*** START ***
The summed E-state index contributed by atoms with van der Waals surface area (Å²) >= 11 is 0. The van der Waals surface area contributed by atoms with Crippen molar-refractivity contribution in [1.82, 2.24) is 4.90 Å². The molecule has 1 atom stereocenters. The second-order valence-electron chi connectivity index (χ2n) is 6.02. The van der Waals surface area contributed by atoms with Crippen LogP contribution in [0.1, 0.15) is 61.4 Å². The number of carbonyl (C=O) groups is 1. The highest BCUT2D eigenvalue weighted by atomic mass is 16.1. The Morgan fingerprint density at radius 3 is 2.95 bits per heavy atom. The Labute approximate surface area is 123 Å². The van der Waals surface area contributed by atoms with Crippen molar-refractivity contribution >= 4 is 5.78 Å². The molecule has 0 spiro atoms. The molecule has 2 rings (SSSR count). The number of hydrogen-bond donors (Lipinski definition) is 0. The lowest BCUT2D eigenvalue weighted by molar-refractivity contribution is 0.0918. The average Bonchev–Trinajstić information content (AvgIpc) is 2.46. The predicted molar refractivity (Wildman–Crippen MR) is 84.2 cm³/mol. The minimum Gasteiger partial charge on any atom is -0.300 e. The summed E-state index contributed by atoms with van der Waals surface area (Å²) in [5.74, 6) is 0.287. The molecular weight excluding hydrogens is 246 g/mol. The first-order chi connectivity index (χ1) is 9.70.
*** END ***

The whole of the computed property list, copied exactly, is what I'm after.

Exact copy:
The summed E-state index contributed by atoms with van der Waals surface area (Å²) >= 11 is 0. The van der Waals surface area contributed by atoms with Crippen molar-refractivity contribution in [1.82, 2.24) is 4.90 Å². The molecule has 1 atom stereocenters. The second-order valence-electron chi connectivity index (χ2n) is 6.02. The van der Waals surface area contributed by atoms with Crippen LogP contribution in [0.1, 0.15) is 61.4 Å². The number of carbonyl (C=O) groups is 1. The highest BCUT2D eigenvalue weighted by atomic mass is 16.1. The Morgan fingerprint density at radius 3 is 2.95 bits per heavy atom. The Labute approximate surface area is 123 Å². The van der Waals surface area contributed by atoms with Crippen molar-refractivity contribution >= 4 is 5.78 Å². The molecule has 0 spiro atoms. The molecule has 2 rings (SSSR count). The number of hydrogen-bond donors (Lipinski definition) is 0. The lowest BCUT2D eigenvalue weighted by molar-refractivity contribution is 0.0918. The average Bonchev–Trinajstić information content (AvgIpc) is 2.46. The predicted molar refractivity (Wildman–Crippen MR) is 84.2 cm³/mol. The minimum Gasteiger partial charge on any atom is -0.300 e. The summed E-state index contributed by atoms with van der Waals surface area (Å²) in [5.74, 6) is 0.287. The molecular weight excluding hydrogens is 246 g/mol. The first-order chi connectivity index (χ1) is 9.70.